A Parent's Guide: Hey Mom, I Want To Be An Engineer!
A Parent’s Guide to Helping Your Child Become Technologically Literate
New and Improved! How often do we see products declaring themselves to be “new and improved?” How do products become new and improved? In a word—INNOVATION. Technology and innovation go hand in hand. Thanks to technology and innovation, we drive more energy-efficient cars, download music to our iPods©, use cell phones to take photos, and do so many things our parents or grandparents never even imagined.While technology and innovation are critical to these and other lifestyle products, they are even more important to fields such as agricultural technology, where improving processes and products can have an enormous effect. Innovation in technology holds out the promise of a better quality of life for everyone.
Why should students be technologically literate?
In the coming century, our students will be making decisions about technologies that we have not even begun to dream of. Students need experiences in laboratory classrooms that allow them to apply practical problem-solving skills to real world situations. Students use problem-solving skills to:
- Choose the best tools/products for their work
- Operate technology properly
- Troubleshoot when something is wrong
Technologically literate students will need to make decisions in the future about the role of new technologies in society.
What do kids do in a technology class?
They think about and solve problems like:
- Cleaning a polluted lake or river
- Creating an invention to solve a household problem
- Designing and building a habitat for a unique situation
Second-graders might design and make a home for their favorite bug. They would draw a plan (complete with measurements) and use boxes and other materials to build the home. They would have to think creatively about how to keep the bug in the house, how to provide water and food, and how to make sure the home was the right size for their pet.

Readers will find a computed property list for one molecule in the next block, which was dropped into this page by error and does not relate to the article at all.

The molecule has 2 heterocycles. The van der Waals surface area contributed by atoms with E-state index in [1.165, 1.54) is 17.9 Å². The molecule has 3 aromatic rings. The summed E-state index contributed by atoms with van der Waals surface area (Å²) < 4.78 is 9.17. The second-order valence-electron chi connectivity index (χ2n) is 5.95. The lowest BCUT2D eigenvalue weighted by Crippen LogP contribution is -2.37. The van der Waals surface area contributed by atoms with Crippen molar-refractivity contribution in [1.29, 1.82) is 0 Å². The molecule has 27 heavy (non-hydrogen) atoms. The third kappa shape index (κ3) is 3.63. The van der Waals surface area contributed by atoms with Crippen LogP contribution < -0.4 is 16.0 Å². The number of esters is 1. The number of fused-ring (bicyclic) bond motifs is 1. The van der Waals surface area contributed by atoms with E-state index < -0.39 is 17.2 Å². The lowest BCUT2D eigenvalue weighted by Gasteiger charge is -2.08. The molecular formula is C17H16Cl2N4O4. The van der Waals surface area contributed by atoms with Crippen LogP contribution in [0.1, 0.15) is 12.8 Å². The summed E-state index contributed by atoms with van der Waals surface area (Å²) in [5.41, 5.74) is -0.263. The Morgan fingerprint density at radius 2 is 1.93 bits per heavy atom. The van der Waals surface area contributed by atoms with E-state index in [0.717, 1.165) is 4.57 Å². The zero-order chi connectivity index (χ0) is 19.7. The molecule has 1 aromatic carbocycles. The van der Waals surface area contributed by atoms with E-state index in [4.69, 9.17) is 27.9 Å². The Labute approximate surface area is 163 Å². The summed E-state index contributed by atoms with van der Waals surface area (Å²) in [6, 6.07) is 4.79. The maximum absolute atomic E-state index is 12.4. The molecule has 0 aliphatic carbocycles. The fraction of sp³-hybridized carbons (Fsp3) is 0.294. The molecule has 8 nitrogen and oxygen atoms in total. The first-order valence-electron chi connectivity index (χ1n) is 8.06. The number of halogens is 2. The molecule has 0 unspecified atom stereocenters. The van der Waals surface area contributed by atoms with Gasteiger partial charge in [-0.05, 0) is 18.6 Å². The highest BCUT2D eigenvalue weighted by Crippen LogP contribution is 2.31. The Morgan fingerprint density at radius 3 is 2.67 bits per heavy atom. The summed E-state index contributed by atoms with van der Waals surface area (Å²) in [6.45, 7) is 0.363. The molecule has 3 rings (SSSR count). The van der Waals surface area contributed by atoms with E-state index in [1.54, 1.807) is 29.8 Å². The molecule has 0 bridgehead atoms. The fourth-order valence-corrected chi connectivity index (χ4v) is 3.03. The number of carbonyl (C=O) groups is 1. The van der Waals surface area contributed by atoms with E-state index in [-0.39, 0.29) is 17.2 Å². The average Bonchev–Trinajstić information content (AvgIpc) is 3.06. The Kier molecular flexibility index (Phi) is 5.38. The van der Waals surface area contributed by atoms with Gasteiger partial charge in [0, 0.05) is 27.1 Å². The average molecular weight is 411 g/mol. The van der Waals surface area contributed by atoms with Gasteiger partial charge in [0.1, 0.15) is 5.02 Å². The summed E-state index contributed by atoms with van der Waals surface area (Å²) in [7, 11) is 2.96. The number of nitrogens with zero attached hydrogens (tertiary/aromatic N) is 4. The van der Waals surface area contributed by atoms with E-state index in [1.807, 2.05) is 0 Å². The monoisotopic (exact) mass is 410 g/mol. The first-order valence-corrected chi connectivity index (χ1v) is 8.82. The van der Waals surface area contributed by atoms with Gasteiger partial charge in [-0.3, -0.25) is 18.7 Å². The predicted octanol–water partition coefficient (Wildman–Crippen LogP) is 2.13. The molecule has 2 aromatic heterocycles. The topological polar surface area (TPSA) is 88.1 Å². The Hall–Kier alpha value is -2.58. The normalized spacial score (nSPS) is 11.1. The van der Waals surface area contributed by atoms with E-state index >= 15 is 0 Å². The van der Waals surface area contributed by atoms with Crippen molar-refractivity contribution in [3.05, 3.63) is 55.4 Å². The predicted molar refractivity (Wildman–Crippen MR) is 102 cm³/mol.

Fifth-graders might design and make their own paper airplanes. They would test them to see which ones flew the furthest or the highest and then revise the design to see if they could make a better paper airplane. They would use mathematics, learn aviation science, and practice reading and writing skills throughout the design process.
Eleventh-graders might investigate the idea of growing plants in a hydroponic system (without soil). They would design, build, and test the system. They would study the effect of this type of growing on the environment and figure out whether this system was more cost effective than growing plants in soil. They would become engineers!
Young people apply technology to find solutions to problems facing society. Creative problem solving provides ways for students to address issues that affect themselves, their families, or their communities. The thinking process required for designing and applying new technologies is closely related to those used by an engineer, a hi-tech worker, a designer, or an architect.When those juniors in high school study hydroponics, they think creatively about ending hunger and about how to grow food in places where the soil is not ready for planting.